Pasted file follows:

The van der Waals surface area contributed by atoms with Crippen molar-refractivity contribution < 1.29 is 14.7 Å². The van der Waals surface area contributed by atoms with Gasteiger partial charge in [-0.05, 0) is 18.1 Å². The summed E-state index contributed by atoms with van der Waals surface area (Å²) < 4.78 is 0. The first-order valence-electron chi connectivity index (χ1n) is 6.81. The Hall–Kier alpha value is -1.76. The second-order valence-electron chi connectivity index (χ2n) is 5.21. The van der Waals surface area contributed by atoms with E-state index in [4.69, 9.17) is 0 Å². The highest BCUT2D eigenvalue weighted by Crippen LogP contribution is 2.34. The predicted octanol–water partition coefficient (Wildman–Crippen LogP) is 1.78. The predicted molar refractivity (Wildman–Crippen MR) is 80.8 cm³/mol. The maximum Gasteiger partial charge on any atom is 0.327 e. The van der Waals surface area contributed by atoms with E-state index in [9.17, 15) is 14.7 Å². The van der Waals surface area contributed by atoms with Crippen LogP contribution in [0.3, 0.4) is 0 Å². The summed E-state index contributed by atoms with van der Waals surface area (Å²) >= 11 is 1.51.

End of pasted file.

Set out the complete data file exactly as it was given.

The van der Waals surface area contributed by atoms with Crippen molar-refractivity contribution < 1.29 is 14.7 Å². The van der Waals surface area contributed by atoms with Gasteiger partial charge in [-0.05, 0) is 18.1 Å². The summed E-state index contributed by atoms with van der Waals surface area (Å²) < 4.78 is 0. The first-order valence-electron chi connectivity index (χ1n) is 6.81. The Hall–Kier alpha value is -1.76. The second-order valence-electron chi connectivity index (χ2n) is 5.21. The van der Waals surface area contributed by atoms with E-state index in [4.69, 9.17) is 0 Å². The highest BCUT2D eigenvalue weighted by Crippen LogP contribution is 2.34. The predicted octanol–water partition coefficient (Wildman–Crippen LogP) is 1.78. The predicted molar refractivity (Wildman–Crippen MR) is 80.8 cm³/mol. The maximum Gasteiger partial charge on any atom is 0.327 e. The van der Waals surface area contributed by atoms with E-state index in [9.17, 15) is 14.7 Å². The van der Waals surface area contributed by atoms with Crippen LogP contribution in [0.3, 0.4) is 0 Å². The summed E-state index contributed by atoms with van der Waals surface area (Å²) >= 11 is 1.51.